Thursday, January 15, 2009

Hordes of Jew Haters

Pajama Media has a round up of recent expressions of antisemitism. Meryl Yourish has had two of these recently.

I'm mostly linking to these useful resources for future reference. An intelligent cataloging of items is almost always preferable to Google; that's what I make part of my living from.

It is however interesting to see how things change. Back when I began observing such matters, some 25 years ago, the mantra was that the critics were not antisemites, heaven forbid, they were actually friends of Israel, and all they were doing was a spot of friendly critical engagement. Kritischer Auseinandersetzung, in German, a term I found so peculiar at the time it remains etched in my psyche. I remember once asking one of these critical engagers what made him think his understanding of the situation was so superior to ours that he might have anything useful to say. He looked pained, I remember - though to be fair, his subsequent positions indeed prove that he decided to learn first and condemn either later or not at all.

Nowadays, it seems, the party line is no longer critical friendly engagement, but the need to be even-handed. Here's a German blogger who's having a tiff with the editor of the Sueddeutsche Zeitung; the editor apparently feels vindicated because people from both sides of the story are miffed at her, proving she must be right. A juvenile line of reasoning. This fellow continues to dog the Frankfurter Algemeine Zeitung for their intellectual and professional sloppiness. Lizas Welt is always a nice place to visit if you're feeling glum about the state of the world, and want to hear a German tell you you're right about it. And of course, you shouldn't miss Achse Des Guten (Axis of Good), parts of which are in English, to get a feeling for the malice that swirls round Europe (and elsewhere) these days.

Having said all this, however, I'd like to bring a different, or partially different perspective, sent by e-mail from Bremen. My correspondent is actually mildly surprised, he tells me, by the fact that things aren't all that bad, and he tells of five different reactions he's picking up in the German public sphere.
1. The top politicians. They're mostly silent, but in a pro-Israel way. This is certainly true of Angela Merkl, who indeed has been a pleasant surprise since she took office.
2. The media. He thinks they're not as bad as the Guardian, but admits that's not much of a recommendation.
3. The demonstrators. These are almost exclusively Muslims of this group or that, along with a smattering of far-Lefties (which brings us back to the Guardian...)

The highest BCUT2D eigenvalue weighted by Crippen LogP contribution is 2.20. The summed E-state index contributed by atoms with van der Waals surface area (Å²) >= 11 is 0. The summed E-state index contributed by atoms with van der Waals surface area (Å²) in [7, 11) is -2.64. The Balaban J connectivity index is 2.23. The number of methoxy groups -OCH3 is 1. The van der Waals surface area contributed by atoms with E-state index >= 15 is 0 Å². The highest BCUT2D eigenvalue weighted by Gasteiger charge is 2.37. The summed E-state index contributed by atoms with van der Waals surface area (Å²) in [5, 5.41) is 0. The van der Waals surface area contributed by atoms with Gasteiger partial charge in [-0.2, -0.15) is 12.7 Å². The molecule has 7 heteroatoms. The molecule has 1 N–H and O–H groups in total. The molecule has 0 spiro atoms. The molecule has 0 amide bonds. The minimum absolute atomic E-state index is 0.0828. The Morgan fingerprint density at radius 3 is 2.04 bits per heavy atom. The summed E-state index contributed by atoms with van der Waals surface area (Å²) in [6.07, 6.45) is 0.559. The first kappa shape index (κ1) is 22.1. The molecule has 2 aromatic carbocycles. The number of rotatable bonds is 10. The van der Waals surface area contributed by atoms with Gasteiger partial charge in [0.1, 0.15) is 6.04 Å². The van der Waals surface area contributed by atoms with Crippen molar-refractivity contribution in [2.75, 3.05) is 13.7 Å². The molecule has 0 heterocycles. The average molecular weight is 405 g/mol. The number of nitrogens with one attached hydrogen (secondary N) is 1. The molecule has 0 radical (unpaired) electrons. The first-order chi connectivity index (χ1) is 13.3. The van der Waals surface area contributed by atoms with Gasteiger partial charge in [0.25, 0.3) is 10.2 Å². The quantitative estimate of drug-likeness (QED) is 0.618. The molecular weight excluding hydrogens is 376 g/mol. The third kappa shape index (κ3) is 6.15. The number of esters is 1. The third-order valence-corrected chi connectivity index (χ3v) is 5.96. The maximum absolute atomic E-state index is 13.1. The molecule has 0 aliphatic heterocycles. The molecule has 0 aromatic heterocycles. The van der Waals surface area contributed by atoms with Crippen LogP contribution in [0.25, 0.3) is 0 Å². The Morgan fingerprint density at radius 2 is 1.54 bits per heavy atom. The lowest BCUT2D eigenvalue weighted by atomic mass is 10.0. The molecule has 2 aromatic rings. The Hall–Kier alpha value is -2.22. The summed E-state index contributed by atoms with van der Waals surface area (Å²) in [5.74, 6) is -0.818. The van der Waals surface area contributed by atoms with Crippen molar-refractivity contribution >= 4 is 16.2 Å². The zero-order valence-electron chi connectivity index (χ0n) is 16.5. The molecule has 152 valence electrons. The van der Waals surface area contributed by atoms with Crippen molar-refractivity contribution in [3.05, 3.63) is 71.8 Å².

4. The handful of Israel's supporters, most of them Jews or nearby - to which I'll add that there's another group, even smaller, of German Left-wingers whose primary impulse is to dislike what mainstream German society does, and who've decided that since mainstream German society is anti-Israel, they're now staunch Zionists. There are such people, I've had occasion to meet hundreds of them, among the 80-million Germans.
5. Finally, so my correspondent, the most surprising group are the vox populi (we might call it "The German Street"). The run-of-the-mill Germans, he tells me, seem mostly neutral about Israel's actions in Gaza, having been convinced that Hamas really did provoke the violence.

Is this happening also elsewhere in Europe? I haven't been to Poland for a number of months, and haven't been trawling Polish media sites. The Iberians and Greeks seem pretty adamant in their hatred.


Anonymous said...

I agree with your correspondent from Bremen. I am traveling to Germany 2-4 times per year on business. I noticed the first change in attitudes in May 2007
and would say that this is the trend. The intellectuals are actually fighting a rearguard battle. That's why they go in for such strange alliances.

Anonymous said...

I'm afraid it's happening everywhere Yaacov. In my country (NZ) we've just had a Turk in a kebab shop tell two Israeli ladies to leave after he heard them talking in Hebrew & asked where they were from. He's a recent immigrant, yes he's Muslim. It's also strictly illegal in NZ to discriminate like that.

The effrontery of a Turk, of all people, having the audacity to judge Israelis on perceived massacres is breath-taking. That aside it's the reactions of Kiwis that's been the eye opener. Most of us want to boot the prick out & send him back to whatever cesspit he came from, but an alarming number are making excuses for him & trying to justify his actions. There's a definite anti-Israeli sentiment, and some is progressing on to comments about jews & othrr anti-semitic remarks.

The western world has changed Yaacov, whatever moral compass we used to guide us has lost its magnetism for many in the newer generation.

Anonymous said...

Here in Italy we had a demonstration in front of the parliament in Rome with a coalition if pro-Israeli Italian politicians (headed by Fiamma Nirenstein). Obviously, no flags were burned, there was no hate-talk, just a lot of Israeli flags, words of solidarity, and cries of viva Israele! Things have indeed been worse here in the boot.